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Asian liturgy forum calls for more incluturation for funerals rites

TAIPEI (SE): In the run up to the 15th Asian Liturgical Forum held in Taipei, Taiwan, from October 17 to 21, questions were being asked about various practices concerning the rite of Christian funerals.

One of the contentious issues was the custom in some places of scattering ashes of the dead.

While the forum did not directly respond to particular questions, it did say, “We believe that the inculturation of the rites of funerals should be based on the requirements of the Constitution of the Sacred Liturgy (article 81), which says, “the rite of funerals should express more clearly the paschal character of Christian death and should correspond more closely to the circumstances and traditions of various regions.”

The delegates from Hong Kong, Indonesia, Malaysia, The Philippines, Taiwan and Thailand stressed the importance of the rites of passage in local cultures, saying that they should resonate with our Christian tradition of journey from baptism to eternal life, and have special reference to the sacrament of the sick (viaticum), as well as the final commendation rite and the liturgy of the funeral itself.

However, it also encouraged practices considered locally to be integral to particular cultures in funerals, especially where a Mass is being celebrated.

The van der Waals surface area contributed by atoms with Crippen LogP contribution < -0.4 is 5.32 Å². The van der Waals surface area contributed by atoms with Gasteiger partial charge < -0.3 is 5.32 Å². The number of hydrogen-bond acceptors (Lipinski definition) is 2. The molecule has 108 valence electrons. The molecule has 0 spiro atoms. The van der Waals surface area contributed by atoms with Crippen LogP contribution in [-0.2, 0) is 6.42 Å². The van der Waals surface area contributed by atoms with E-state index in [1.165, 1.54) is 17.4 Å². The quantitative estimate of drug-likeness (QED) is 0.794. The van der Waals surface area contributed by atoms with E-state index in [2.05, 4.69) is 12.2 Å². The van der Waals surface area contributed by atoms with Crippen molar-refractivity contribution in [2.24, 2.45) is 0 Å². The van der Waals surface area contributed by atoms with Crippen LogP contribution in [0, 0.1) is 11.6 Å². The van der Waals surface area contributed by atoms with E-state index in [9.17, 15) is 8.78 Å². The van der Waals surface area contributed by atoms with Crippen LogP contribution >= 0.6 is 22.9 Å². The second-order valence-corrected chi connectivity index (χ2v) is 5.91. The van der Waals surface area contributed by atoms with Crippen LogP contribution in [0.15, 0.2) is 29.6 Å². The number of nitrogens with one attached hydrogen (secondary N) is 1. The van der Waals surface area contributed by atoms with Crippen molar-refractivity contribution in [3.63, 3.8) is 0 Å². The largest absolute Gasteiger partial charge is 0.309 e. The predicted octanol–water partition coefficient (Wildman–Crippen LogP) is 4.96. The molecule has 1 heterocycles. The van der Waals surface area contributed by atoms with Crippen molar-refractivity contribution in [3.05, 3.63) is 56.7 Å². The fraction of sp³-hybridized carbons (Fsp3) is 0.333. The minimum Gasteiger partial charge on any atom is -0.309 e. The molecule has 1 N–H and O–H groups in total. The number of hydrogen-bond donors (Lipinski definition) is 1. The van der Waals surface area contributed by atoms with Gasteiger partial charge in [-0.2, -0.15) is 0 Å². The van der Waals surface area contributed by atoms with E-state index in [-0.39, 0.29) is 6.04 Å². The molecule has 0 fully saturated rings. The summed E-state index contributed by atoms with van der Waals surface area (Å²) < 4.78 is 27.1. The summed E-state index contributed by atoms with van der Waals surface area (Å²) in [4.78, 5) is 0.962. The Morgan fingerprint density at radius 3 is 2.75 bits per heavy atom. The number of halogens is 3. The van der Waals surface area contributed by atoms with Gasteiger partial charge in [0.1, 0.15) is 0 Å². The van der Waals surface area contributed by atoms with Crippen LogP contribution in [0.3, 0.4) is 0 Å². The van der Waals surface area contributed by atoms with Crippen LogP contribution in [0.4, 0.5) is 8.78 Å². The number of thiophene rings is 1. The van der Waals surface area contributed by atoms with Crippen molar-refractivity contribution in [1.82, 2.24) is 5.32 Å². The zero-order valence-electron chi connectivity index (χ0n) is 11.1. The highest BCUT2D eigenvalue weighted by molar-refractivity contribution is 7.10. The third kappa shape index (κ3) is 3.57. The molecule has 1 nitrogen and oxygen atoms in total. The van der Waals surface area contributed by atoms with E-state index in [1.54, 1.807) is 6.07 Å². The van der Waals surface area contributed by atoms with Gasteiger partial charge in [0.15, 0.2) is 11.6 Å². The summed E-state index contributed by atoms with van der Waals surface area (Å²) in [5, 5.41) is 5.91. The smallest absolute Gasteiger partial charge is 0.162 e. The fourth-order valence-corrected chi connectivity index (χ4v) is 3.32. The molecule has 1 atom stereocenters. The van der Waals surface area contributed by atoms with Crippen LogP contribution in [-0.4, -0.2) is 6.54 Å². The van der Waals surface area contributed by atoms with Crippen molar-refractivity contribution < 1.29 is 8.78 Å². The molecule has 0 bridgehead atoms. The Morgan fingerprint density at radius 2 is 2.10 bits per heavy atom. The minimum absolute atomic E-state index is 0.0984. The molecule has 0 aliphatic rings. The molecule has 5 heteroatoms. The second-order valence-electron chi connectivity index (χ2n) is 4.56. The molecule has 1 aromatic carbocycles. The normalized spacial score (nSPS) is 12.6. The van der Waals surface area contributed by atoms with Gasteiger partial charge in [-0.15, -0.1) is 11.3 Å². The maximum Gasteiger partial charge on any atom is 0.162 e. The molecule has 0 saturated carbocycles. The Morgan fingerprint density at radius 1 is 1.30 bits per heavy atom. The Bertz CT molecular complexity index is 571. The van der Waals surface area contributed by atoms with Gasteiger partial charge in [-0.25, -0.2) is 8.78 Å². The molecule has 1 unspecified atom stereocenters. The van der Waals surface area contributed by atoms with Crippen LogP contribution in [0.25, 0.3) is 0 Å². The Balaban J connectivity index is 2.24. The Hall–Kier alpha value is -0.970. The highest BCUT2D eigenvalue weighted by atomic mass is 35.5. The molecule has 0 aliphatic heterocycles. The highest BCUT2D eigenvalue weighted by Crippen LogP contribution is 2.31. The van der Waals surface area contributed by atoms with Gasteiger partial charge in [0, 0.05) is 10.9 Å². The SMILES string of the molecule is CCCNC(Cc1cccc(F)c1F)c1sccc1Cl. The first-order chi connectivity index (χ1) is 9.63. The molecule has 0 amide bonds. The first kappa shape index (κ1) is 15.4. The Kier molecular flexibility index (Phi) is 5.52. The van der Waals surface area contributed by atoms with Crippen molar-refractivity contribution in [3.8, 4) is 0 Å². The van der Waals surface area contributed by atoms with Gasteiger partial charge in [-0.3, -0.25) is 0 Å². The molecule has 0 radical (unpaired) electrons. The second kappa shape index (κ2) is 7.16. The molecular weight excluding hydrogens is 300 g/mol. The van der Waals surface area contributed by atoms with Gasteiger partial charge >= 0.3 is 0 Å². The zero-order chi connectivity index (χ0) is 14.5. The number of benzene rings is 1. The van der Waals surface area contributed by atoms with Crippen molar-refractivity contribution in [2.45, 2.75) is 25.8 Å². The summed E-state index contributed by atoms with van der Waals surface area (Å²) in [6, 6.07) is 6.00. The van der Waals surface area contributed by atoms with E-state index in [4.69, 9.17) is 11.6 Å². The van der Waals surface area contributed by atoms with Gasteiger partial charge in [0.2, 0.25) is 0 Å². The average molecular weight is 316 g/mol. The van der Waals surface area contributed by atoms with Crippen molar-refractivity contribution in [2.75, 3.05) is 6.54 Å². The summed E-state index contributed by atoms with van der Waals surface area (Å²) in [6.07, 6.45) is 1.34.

It also recommended that each local Church study carefully particular local practices in the interests of inculturation, making use of the assistance of sociologists, cultural anthropologists, experts in liturgical and local music, as well as theology and liturgy.

The forum stressed the role the community plays in the rites of passage celebrated in a Catholic or Christian context, especially when there is no priest present.

It highlighted the importance of ensuring that appropriate prayers are offered during the time of sickness, at the death itself, during the wake, the burial and beyond.

“We recommend that local episcopal commissions on liturgy compose appropriate prayers for such occasions,” the members of the forum said.

However, it pointed the great need for more catechesis on Church doctrine concerning death, afterlife and the resurrection of Christ. It stressed that local superstitions should be addressed, so that local Catholics understand the Christian perspective and are able to celebrate death in a Christian spirit.

It specifically pinpoints reincarnation as something that needs to be addressed more fully in catechesis.

Nevertheless, it encouraged local Churches to recognise the breadth of reference that the Church allows in the liturgy for Christian burial, “especially as regards the development of local funeral liturgies, on condition that the basic elements of Christian funeral contained in the typical edition are maintained.”

The forum was held under the auspices of Bishop Martin Su, the president of the Sacred Liturgical Commission of the Chinese Regional Bishops’ Conference.

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